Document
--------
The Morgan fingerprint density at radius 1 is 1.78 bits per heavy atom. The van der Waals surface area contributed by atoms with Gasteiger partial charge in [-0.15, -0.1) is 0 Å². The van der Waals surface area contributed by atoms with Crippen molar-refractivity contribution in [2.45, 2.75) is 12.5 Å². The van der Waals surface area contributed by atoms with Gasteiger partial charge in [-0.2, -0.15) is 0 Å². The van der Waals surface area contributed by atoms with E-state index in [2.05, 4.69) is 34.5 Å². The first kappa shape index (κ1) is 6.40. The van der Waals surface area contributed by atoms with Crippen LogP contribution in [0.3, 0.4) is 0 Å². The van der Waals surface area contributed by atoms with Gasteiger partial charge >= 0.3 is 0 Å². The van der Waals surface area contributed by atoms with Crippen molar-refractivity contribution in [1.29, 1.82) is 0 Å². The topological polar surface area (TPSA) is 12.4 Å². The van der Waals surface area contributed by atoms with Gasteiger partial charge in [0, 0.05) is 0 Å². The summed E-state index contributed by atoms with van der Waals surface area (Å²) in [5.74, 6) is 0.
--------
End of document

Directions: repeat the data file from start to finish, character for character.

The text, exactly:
The Morgan fingerprint density at radius 1 is 1.78 bits per heavy atom. The van der Waals surface area contributed by atoms with Gasteiger partial charge in [-0.15, -0.1) is 0 Å². The van der Waals surface area contributed by atoms with Crippen molar-refractivity contribution in [2.45, 2.75) is 12.5 Å². The van der Waals surface area contributed by atoms with Gasteiger partial charge in [-0.2, -0.15) is 0 Å². The van der Waals surface area contributed by atoms with E-state index in [2.05, 4.69) is 34.5 Å². The first kappa shape index (κ1) is 6.40. The van der Waals surface area contributed by atoms with Crippen LogP contribution in [0.3, 0.4) is 0 Å². The van der Waals surface area contributed by atoms with Gasteiger partial charge >= 0.3 is 0 Å². The van der Waals surface area contributed by atoms with Crippen molar-refractivity contribution in [1.29, 1.82) is 0 Å². The topological polar surface area (TPSA) is 12.4 Å². The van der Waals surface area contributed by atoms with Gasteiger partial charge in [0, 0.05) is 0 Å². The summed E-state index contributed by atoms with van der Waals surface area (Å²) in [5.74, 6) is 0.